Carib Cement Q1 profit triples

After several years of underperformance, Jamaica’s sole cement producer – Caribbean Cement is reporting record profits of $1.53 billion, an increase of 216 percent from $483 million in 2020 from a 31 percent increase in revenues to $5.97 billion for the quarter ending March 2021, over the 2020 corresponding period. 
The strong quarterly performance follows an excellent December 2020 quarter when profit jumped sharply to $962 million from $310 million in 2019.
Direct production cost rose 15 percent from $2.7 billion in 2020 to $3.1 billion, as a result, gross profit jumped 54 percent to $2.88 billion from $1.88 billion in 2020, resulting in profit margin rising 48 percent from 27 percent in 2020.
Other operating expenses fell 10 percent from $651 million to $582 million in the quarter. Finance cost declined in the quarter, from $164 million to $162 million. Foreign exchange losses slipped to $209 million for the quarter from $281 million in the previous year’s corresponding period.
The company continues to enjoy a healthy cash flow and ended with $755 million in cash funds at the end of the quarter after pulling in $3.3 billion in gross cash inflows and after paying $953 million in corporate taxes and repaying $1.9 billion in connection with loans.
At the end of March, loans outstanding amount to $4.8 billion, while shareholders’ equity amounts to $13 billion up from $8.8 billion at the end of March 2020.
Current assets ended the period at $4.1 billion up from $3.1 billion at the end of March 2020. Trade receivables ended at $404 million from $450 million last year march while inventories stood at $2.7 billion up from $21 billion at the end of the 2020 first quarter. Current liabilities rounded out the quarter at $7.3 billion compared to $4.9 billion at the end of the 2020 first quarter.
Earnings per share came out at $1.79, up from 57 cents in 2020. IC Insider.com is forecasting around $8.50 per share for the year with the PE currently at 12.5 times 2021 earnings.
The stock last traded at $75 on the Main Market of the Jamaica Stock Exchange on Wednesday and is projected to get to $150 in the next twelve months.

Barita’s profit doubles

Fast out of the block, Barita Investments opens the earning season for the March quarter with a doubling of profits for the quarter and half year. Profit after tax rose from $509 million to $1.04 billion and from $1 billion in the half year ended March 2020 to $2.06 billion in 2021.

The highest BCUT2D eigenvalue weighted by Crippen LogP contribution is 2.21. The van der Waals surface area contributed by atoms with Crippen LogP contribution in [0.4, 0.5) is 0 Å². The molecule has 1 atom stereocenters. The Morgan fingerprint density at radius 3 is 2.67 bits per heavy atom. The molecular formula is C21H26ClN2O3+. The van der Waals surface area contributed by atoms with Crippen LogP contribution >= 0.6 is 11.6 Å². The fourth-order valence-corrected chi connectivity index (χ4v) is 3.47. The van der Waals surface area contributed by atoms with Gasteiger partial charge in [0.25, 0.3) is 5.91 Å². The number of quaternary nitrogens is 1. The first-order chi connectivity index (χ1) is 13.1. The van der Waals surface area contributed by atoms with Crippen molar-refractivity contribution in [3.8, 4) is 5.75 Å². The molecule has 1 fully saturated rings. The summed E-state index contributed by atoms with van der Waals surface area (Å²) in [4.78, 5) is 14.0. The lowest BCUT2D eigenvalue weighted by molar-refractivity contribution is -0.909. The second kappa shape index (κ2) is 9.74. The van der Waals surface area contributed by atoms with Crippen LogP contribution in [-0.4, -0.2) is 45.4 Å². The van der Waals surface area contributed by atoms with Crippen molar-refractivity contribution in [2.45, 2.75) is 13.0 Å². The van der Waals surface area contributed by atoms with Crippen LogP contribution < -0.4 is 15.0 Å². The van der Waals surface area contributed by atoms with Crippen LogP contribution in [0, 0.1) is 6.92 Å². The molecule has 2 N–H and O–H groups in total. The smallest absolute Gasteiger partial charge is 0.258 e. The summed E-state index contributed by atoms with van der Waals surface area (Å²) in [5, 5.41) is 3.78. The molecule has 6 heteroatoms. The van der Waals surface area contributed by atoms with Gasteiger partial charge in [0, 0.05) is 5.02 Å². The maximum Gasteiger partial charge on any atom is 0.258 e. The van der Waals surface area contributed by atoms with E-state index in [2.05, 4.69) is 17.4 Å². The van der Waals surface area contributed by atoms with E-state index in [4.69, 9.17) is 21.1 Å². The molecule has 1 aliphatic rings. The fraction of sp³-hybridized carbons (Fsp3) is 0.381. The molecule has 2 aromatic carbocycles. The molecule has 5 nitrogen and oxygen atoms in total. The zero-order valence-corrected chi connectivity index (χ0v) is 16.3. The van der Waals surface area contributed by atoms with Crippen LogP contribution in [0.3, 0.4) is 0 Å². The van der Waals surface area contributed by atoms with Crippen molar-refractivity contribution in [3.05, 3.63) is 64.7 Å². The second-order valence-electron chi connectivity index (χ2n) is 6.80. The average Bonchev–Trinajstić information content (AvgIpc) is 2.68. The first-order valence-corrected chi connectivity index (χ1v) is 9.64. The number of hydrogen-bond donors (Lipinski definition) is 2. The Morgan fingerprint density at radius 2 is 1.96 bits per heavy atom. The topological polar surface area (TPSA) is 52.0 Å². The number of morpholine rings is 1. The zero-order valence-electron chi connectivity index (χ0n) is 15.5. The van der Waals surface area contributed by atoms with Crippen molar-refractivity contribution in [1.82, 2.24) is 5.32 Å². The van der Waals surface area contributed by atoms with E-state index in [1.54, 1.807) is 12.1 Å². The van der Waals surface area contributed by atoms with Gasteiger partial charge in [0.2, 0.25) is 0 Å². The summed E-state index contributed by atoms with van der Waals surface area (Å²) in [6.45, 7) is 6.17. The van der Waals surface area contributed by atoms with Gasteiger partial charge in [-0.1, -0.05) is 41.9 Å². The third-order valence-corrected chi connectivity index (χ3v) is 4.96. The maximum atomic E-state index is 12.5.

Revenues nearly doubled for the quarter to $2.05 billion from $1.13 billion in 2020 and from $2.26 billion last year to $4.05 billion in 2021. Fees and commission income surged from $182 million in the 2020 quarter to $898 million and foreign exchange gains jumped from just $19 million in 2020 March quarter to $650 million this year, while the half year’s figures saw a steep increase from just $106 million to $1.1 billion. Investment gains in the latest quarter fell to just $121 million compared to $599 million in 2020, while the half year saw a slight drop in 2021 to $791 million from $851 million.
Operating expenses rose 70 percent at a much slower pace than revenues to $794 million in the quarter from $468 million in 2020, for the half year cost increased 54 percent to $1.47 billion from $958 million to March 2020.
Earnings per share rose to 96 cents in the quarter from 62 cents in 2020 and from $1.24 last year to March to $1.90 in 2021.
Total assets are now $78.7 billion, up from $48.7 billion at the end of the year ago and from $70.7 billion at the end of September, last year and shareholders’ equity climbed from $14 4 billion in March 2020 to $28.7 billion in 2021. Pledged assets jumped from $21.5 billion in March 2020 to $47 billion in the latest quarter, while loans receivables increased from $1.1 billion to $7.3 billion.
The company’s shares trade on the Jamaica Stock Exchange and last traded at $86.01 at earnings for the full year of $4 the PE is 21.5.

JSE main Market at 12 months high

The Jamaica Stock Exchange hit the highest points on Monday Morning trading since it closed above the 442,906 points level on April 14, 2020. The Junior Market now trades at the highest level since January 31, last year with the index now at 3090.76, up from the previous high of 3,098.16 at the close of January 29 2020.

Cement production surges with big Q1 profit

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Three months after Caribbean Cement Company announced its 2020 record cement production of 940,000 metric tons results, approximately 78,000 per month, the company recently reports the production of more than 100,000 metric tonnes of cement in a month in March. It marks the highest monthly production in recent history, the company reported.
“The trend for this quarter is of a higher average than that of the past ten years and is in response to domestic market demand”, a release from the company stated.